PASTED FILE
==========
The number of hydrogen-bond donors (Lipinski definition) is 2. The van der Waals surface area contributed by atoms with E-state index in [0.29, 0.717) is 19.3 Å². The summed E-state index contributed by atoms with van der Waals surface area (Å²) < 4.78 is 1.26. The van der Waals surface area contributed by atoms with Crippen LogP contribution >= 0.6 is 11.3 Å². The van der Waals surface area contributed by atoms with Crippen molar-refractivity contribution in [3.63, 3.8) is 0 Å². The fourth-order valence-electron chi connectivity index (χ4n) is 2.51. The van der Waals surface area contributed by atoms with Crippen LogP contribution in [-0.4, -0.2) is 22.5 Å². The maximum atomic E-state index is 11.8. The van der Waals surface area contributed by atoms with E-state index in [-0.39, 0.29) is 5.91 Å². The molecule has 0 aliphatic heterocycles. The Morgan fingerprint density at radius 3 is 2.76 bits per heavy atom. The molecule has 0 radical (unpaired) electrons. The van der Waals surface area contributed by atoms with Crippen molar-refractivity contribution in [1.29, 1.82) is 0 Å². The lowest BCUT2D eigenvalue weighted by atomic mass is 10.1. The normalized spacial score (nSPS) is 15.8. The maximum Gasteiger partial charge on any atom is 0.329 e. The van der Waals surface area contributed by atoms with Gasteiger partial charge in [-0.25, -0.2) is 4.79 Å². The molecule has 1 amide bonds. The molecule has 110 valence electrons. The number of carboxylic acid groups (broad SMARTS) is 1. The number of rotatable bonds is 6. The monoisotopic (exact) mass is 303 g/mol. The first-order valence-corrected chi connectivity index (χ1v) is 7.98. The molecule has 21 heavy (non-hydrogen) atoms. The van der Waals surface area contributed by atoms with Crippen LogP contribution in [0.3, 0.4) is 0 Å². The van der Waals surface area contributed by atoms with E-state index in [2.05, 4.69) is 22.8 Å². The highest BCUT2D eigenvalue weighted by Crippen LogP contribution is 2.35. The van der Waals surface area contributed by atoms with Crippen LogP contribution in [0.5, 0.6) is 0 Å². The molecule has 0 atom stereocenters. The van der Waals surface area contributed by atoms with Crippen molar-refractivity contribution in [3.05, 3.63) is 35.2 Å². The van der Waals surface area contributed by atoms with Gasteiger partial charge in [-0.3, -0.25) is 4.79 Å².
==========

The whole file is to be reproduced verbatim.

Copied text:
The number of hydrogen-bond donors (Lipinski definition) is 2. The van der Waals surface area contributed by atoms with E-state index in [0.29, 0.717) is 19.3 Å². The summed E-state index contributed by atoms with van der Waals surface area (Å²) < 4.78 is 1.26. The van der Waals surface area contributed by atoms with Crippen LogP contribution >= 0.6 is 11.3 Å². The van der Waals surface area contributed by atoms with Crippen molar-refractivity contribution in [3.63, 3.8) is 0 Å². The fourth-order valence-electron chi connectivity index (χ4n) is 2.51. The van der Waals surface area contributed by atoms with Crippen LogP contribution in [-0.4, -0.2) is 22.5 Å². The maximum atomic E-state index is 11.8. The van der Waals surface area contributed by atoms with E-state index in [-0.39, 0.29) is 5.91 Å². The molecule has 0 aliphatic heterocycles. The Morgan fingerprint density at radius 3 is 2.76 bits per heavy atom. The molecule has 0 radical (unpaired) electrons. The van der Waals surface area contributed by atoms with Crippen molar-refractivity contribution in [1.29, 1.82) is 0 Å². The lowest BCUT2D eigenvalue weighted by atomic mass is 10.1. The normalized spacial score (nSPS) is 15.8. The maximum Gasteiger partial charge on any atom is 0.329 e. The van der Waals surface area contributed by atoms with Gasteiger partial charge in [-0.25, -0.2) is 4.79 Å². The molecule has 1 amide bonds. The molecule has 110 valence electrons. The number of carboxylic acid groups (broad SMARTS) is 1. The number of rotatable bonds is 6. The monoisotopic (exact) mass is 303 g/mol. The first-order valence-corrected chi connectivity index (χ1v) is 7.98. The molecule has 21 heavy (non-hydrogen) atoms. The van der Waals surface area contributed by atoms with Crippen LogP contribution in [0.3, 0.4) is 0 Å². The van der Waals surface area contributed by atoms with E-state index in [2.05, 4.69) is 22.8 Å². The highest BCUT2D eigenvalue weighted by Crippen LogP contribution is 2.35. The van der Waals surface area contributed by atoms with Crippen LogP contribution in [0.5, 0.6) is 0 Å². The molecule has 0 atom stereocenters. The van der Waals surface area contributed by atoms with Crippen molar-refractivity contribution in [3.05, 3.63) is 35.2 Å². The van der Waals surface area contributed by atoms with Gasteiger partial charge in [-0.3, -0.25) is 4.79 Å².